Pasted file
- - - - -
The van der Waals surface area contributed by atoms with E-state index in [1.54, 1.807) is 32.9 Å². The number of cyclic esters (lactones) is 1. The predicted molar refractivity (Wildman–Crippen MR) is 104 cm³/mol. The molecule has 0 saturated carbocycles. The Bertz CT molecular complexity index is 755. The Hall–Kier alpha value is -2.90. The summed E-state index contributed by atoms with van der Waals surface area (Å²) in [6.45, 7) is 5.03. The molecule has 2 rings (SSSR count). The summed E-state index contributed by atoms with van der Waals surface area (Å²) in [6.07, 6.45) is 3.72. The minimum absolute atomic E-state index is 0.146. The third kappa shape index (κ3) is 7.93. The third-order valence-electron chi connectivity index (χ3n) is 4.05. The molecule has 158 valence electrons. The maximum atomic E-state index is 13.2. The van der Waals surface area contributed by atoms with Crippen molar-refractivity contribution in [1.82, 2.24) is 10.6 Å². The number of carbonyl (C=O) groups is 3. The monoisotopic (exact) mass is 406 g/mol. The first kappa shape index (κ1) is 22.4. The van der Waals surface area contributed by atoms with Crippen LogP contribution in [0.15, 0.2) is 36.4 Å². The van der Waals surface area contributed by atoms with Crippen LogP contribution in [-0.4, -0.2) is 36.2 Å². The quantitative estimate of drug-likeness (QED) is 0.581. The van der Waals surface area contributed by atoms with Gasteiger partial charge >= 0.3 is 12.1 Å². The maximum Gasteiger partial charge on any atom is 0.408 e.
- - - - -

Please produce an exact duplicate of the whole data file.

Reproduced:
The van der Waals surface area contributed by atoms with E-state index in [1.54, 1.807) is 32.9 Å². The number of cyclic esters (lactones) is 1. The predicted molar refractivity (Wildman–Crippen MR) is 104 cm³/mol. The molecule has 0 saturated carbocycles. The Bertz CT molecular complexity index is 755. The Hall–Kier alpha value is -2.90. The summed E-state index contributed by atoms with van der Waals surface area (Å²) in [6.45, 7) is 5.03. The molecule has 2 rings (SSSR count). The summed E-state index contributed by atoms with van der Waals surface area (Å²) in [6.07, 6.45) is 3.72. The minimum absolute atomic E-state index is 0.146. The third kappa shape index (κ3) is 7.93. The third-order valence-electron chi connectivity index (χ3n) is 4.05. The molecule has 158 valence electrons. The maximum atomic E-state index is 13.2. The van der Waals surface area contributed by atoms with Crippen molar-refractivity contribution in [1.82, 2.24) is 10.6 Å². The number of carbonyl (C=O) groups is 3. The monoisotopic (exact) mass is 406 g/mol. The first kappa shape index (κ1) is 22.4. The van der Waals surface area contributed by atoms with Crippen LogP contribution in [0.15, 0.2) is 36.4 Å². The van der Waals surface area contributed by atoms with Crippen LogP contribution in [-0.4, -0.2) is 36.2 Å². The quantitative estimate of drug-likeness (QED) is 0.581. The van der Waals surface area contributed by atoms with Gasteiger partial charge >= 0.3 is 12.1 Å². The maximum Gasteiger partial charge on any atom is 0.408 e.